There’s a little village near Oxford where I once spent a happy few months. On Monday there I found myself nearby and, with an open day in front of me in which my only goal was to get home to Glasgow, I found myself driving away from the motorway following old signs on B roads till I turned into the village again. Village is a slight overstatement. The hamlet in question was Shipton On Cherwell which, as far as I can make out boasts a Church and a post box. The nearest pub is a few miles away…more on that anon.

I had driven past this little village once in the last twenty five years but I had never returned to the house where I’d stayed. It’s a beautiful country manor overlooking rolling hills and fields adjacent to that churchyard boasting a well stocked pond and, most significantly, a bespoke 24 track recording facility.

In an attempt to get as far away from our record label as we could manage we all decamped to this house in the early summer of 1992 where we continued on the tricky task of completing (what may well have become) our final record together. The mood was set early; on the first evening one of our crew found a nest of Starling chicks abandoned in the garden and Lorraine (my wife) decided it was our duty to adopt them. When she returned to Glasgow for anti-natal check ups a few days later she left me in charge of feeding and early flying lessons! They lived in the games room and it was my job to go in and feed them every morning with cat food……you can probably tell that the rural idyll was beginning to make a stronger impression than the music.

Of course I was never really going to be in a bad mood. I’d decided to drive my 27 year old car down and the very fact of it making the journey made all seem well with the world. The Manor studio had been the home of Richard Branson. Above the stairwell was a giant mural of Mike Oldfield whose album, Tubular Bells, had been recorded there and had made the young Mr Branson the fortune he was set to spend on interesting projects like the studio where we now were based. It was the summer of a heatwave and none of us really noticed how dilapidated the house was until the inevitable thunderstorm sent rain running through the leaky roof during one of these short summer nights.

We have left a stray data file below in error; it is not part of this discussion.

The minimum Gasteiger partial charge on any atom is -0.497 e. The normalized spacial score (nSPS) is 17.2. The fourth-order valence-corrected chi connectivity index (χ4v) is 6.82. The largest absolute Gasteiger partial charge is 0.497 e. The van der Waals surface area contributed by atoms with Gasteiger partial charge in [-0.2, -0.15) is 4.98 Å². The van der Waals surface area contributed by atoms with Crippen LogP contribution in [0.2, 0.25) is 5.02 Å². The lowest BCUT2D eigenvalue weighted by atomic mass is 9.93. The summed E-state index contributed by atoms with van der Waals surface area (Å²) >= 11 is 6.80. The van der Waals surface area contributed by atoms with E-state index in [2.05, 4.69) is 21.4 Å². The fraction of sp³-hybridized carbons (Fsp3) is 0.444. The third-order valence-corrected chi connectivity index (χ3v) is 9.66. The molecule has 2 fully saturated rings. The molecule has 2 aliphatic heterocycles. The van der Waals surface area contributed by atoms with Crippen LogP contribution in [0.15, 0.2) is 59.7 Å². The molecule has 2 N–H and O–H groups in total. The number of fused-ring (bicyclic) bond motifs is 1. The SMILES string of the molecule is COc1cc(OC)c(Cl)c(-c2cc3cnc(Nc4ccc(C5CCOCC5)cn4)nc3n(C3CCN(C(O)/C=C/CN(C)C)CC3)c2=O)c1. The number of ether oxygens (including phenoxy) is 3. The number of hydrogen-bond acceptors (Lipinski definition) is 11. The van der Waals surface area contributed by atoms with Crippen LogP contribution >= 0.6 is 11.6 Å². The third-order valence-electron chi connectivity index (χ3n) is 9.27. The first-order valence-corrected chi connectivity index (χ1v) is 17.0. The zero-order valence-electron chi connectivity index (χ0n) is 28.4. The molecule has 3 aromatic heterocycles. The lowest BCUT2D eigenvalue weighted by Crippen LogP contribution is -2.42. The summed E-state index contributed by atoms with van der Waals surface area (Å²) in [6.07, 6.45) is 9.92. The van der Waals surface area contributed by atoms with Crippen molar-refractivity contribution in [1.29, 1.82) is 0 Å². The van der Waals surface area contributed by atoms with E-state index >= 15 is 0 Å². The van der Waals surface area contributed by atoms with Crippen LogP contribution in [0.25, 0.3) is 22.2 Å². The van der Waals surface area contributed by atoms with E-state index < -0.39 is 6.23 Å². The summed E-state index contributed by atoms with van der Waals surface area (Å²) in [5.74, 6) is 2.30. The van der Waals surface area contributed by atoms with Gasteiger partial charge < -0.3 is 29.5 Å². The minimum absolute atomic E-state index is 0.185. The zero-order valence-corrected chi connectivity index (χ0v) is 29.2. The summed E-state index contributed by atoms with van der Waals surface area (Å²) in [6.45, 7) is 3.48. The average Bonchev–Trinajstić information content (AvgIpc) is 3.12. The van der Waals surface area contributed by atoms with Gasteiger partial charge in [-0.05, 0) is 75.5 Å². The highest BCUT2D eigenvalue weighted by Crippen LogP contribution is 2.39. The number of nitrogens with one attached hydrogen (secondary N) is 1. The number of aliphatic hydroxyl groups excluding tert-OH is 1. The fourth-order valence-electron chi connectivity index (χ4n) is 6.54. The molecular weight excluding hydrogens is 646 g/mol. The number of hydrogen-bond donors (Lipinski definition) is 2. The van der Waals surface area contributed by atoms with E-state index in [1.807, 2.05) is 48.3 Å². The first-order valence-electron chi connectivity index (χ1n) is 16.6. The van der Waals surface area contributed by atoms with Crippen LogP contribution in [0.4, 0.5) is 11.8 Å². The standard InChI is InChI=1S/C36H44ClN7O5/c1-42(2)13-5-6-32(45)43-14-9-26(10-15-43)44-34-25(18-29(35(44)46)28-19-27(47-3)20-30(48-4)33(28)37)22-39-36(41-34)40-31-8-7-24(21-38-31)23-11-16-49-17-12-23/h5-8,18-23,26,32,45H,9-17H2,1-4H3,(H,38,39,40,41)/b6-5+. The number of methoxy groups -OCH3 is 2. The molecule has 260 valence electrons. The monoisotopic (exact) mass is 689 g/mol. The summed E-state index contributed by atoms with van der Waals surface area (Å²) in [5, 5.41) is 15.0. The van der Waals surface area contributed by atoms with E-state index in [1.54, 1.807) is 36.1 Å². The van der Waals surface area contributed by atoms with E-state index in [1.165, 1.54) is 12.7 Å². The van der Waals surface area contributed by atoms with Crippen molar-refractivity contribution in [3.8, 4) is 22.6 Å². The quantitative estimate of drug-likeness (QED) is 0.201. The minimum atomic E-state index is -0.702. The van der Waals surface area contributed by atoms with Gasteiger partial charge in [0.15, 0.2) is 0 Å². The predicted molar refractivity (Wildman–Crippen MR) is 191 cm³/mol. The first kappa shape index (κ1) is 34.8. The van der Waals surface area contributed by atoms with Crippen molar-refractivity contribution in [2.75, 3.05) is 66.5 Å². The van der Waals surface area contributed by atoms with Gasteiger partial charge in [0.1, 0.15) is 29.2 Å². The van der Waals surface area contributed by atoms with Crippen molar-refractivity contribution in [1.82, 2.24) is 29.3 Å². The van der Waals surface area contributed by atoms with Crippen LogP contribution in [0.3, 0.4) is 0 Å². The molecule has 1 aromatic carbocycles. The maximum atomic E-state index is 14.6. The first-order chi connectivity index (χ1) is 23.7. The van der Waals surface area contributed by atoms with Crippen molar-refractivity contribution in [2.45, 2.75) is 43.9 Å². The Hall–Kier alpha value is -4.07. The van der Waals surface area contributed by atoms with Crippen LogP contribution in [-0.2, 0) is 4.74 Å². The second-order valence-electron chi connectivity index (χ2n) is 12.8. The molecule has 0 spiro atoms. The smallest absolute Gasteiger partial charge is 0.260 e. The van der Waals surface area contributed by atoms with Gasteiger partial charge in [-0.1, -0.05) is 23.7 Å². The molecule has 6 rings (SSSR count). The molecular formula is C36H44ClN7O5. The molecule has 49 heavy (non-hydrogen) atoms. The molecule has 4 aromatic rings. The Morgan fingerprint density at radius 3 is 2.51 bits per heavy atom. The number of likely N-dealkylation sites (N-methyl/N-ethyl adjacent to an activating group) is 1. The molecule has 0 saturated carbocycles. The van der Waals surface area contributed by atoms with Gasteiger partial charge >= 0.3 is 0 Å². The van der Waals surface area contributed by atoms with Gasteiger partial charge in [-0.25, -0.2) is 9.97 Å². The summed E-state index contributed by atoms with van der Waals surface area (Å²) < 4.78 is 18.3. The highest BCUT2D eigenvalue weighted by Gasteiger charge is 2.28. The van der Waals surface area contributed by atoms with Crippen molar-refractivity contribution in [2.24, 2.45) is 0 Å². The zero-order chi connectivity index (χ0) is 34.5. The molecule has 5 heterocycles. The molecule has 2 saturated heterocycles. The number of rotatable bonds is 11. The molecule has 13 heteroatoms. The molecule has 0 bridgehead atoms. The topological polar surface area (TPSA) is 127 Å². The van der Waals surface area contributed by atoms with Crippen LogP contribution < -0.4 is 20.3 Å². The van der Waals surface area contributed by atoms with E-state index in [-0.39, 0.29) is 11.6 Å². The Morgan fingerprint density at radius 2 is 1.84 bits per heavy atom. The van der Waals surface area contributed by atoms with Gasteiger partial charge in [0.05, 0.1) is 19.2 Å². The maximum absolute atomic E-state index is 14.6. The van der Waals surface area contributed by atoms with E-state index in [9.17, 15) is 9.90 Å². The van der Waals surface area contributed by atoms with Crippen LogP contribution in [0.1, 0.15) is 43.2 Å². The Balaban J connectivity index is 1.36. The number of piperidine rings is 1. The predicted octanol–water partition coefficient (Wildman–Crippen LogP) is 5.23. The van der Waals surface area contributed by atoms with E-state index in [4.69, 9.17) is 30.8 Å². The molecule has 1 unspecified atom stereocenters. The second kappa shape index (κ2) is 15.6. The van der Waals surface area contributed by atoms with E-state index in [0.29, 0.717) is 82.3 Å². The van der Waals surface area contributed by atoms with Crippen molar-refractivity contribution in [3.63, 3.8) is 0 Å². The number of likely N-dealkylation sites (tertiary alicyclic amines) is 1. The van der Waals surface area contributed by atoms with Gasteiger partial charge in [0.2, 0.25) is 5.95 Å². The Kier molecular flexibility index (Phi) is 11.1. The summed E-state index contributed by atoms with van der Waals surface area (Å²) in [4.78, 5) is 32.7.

There were so many magical times I could fill all this space with stories but as my car nudged along those country lanes yesterday it was one car journey that I remembered. Our band had become friendly with the locals in the pub in the next village. Transport was always an issue as the producer and myself were the only two folks with cars. One night we were all alerted to the sound of a polite parp parp outside the door of the studio as a 1920s vintage car (think Toad of Toad Hall here) pulled up carrying two of our number home from their watering hole. Sitting outside in the January drizzle remembering these sunlit evenings of younger selves and so many changes was a sobering moment. You can’t go home again…but for a minute there outside The Manor, where nothing seemed to have changed, I was back.


Memory of course is set to music. In time the music we made there no longer links me to the place but being there or near there reminded me to acknowledge…on a dull January day….the happiness that came with a particular time.

It’s impossible to create nostalgia but I hope, at the start of a new year, we may be playing you something which might form part of a longer memory. What was I doing in January 2017…and what was I listening to? I hope we might help youth answer that question a few years hence. If you want to make a start we can help supply a possible soundtrack.

This week I hope we’ll create some magical places for you as we bring you new recordings from Holly Macve, Courtney Marie Andrews, Aaron Lee Tasman and Rhiannon Giddens.

We’ll have some lovely old memories from Johnny Horton, Conway Twitty and, of course, Merle Haggard. We’ll talk little about Mac Wiseman and share something new and something old from him and we’ll pay our respects to a much overlooked Irish Americana troubadour, the late Bap Kennedy. So much and only two hours to get it all in. We’re live this Tuesday from five past nine on BBC Radio Scotland. Join me if you can.